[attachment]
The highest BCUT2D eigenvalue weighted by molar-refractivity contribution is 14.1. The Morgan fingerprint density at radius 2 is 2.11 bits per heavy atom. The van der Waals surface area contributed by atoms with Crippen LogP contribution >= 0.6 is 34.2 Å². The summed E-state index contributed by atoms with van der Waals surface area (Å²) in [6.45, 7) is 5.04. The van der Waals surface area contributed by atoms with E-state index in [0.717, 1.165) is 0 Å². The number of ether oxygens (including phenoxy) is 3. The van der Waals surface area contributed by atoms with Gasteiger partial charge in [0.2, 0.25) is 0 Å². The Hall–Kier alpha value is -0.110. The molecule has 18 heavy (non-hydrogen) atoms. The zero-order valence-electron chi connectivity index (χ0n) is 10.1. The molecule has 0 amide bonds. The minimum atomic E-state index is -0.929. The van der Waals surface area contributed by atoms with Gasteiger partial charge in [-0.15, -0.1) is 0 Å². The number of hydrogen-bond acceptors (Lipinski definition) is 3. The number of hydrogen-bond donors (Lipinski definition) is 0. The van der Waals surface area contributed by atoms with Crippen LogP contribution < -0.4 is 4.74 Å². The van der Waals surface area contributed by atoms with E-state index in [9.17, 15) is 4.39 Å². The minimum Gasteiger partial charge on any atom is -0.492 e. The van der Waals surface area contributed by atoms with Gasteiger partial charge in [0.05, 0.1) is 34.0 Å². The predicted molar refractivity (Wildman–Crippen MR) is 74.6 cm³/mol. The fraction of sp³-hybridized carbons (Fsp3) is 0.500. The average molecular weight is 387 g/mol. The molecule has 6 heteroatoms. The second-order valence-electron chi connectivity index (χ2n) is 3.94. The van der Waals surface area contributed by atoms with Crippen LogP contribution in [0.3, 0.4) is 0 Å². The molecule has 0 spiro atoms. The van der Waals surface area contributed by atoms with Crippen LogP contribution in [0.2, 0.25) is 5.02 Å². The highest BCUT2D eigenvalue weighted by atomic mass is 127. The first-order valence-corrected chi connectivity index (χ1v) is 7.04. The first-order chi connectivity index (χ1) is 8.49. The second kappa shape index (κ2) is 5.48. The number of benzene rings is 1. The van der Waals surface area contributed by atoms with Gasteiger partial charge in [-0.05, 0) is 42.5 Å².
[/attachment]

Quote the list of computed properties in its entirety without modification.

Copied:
The highest BCUT2D eigenvalue weighted by molar-refractivity contribution is 14.1. The Morgan fingerprint density at radius 2 is 2.11 bits per heavy atom. The van der Waals surface area contributed by atoms with Crippen LogP contribution >= 0.6 is 34.2 Å². The summed E-state index contributed by atoms with van der Waals surface area (Å²) in [6.45, 7) is 5.04. The van der Waals surface area contributed by atoms with E-state index in [0.717, 1.165) is 0 Å². The number of ether oxygens (including phenoxy) is 3. The van der Waals surface area contributed by atoms with Gasteiger partial charge in [0.2, 0.25) is 0 Å². The Hall–Kier alpha value is -0.110. The molecule has 18 heavy (non-hydrogen) atoms. The zero-order valence-electron chi connectivity index (χ0n) is 10.1. The molecule has 0 amide bonds. The minimum atomic E-state index is -0.929. The van der Waals surface area contributed by atoms with Gasteiger partial charge in [-0.15, -0.1) is 0 Å². The number of hydrogen-bond acceptors (Lipinski definition) is 3. The number of hydrogen-bond donors (Lipinski definition) is 0. The van der Waals surface area contributed by atoms with Crippen LogP contribution < -0.4 is 4.74 Å². The van der Waals surface area contributed by atoms with E-state index in [9.17, 15) is 4.39 Å². The minimum Gasteiger partial charge on any atom is -0.492 e. The van der Waals surface area contributed by atoms with Gasteiger partial charge in [0.05, 0.1) is 34.0 Å². The predicted molar refractivity (Wildman–Crippen MR) is 74.6 cm³/mol. The fraction of sp³-hybridized carbons (Fsp3) is 0.500. The average molecular weight is 387 g/mol. The molecule has 6 heteroatoms. The second-order valence-electron chi connectivity index (χ2n) is 3.94. The van der Waals surface area contributed by atoms with Crippen LogP contribution in [0.3, 0.4) is 0 Å². The molecule has 0 spiro atoms. The van der Waals surface area contributed by atoms with Crippen LogP contribution in [0.2, 0.25) is 5.02 Å². The highest BCUT2D eigenvalue weighted by atomic mass is 127. The first-order valence-corrected chi connectivity index (χ1v) is 7.04. The first-order chi connectivity index (χ1) is 8.49. The second kappa shape index (κ2) is 5.48. The number of benzene rings is 1. The van der Waals surface area contributed by atoms with Gasteiger partial charge in [-0.05, 0) is 42.5 Å².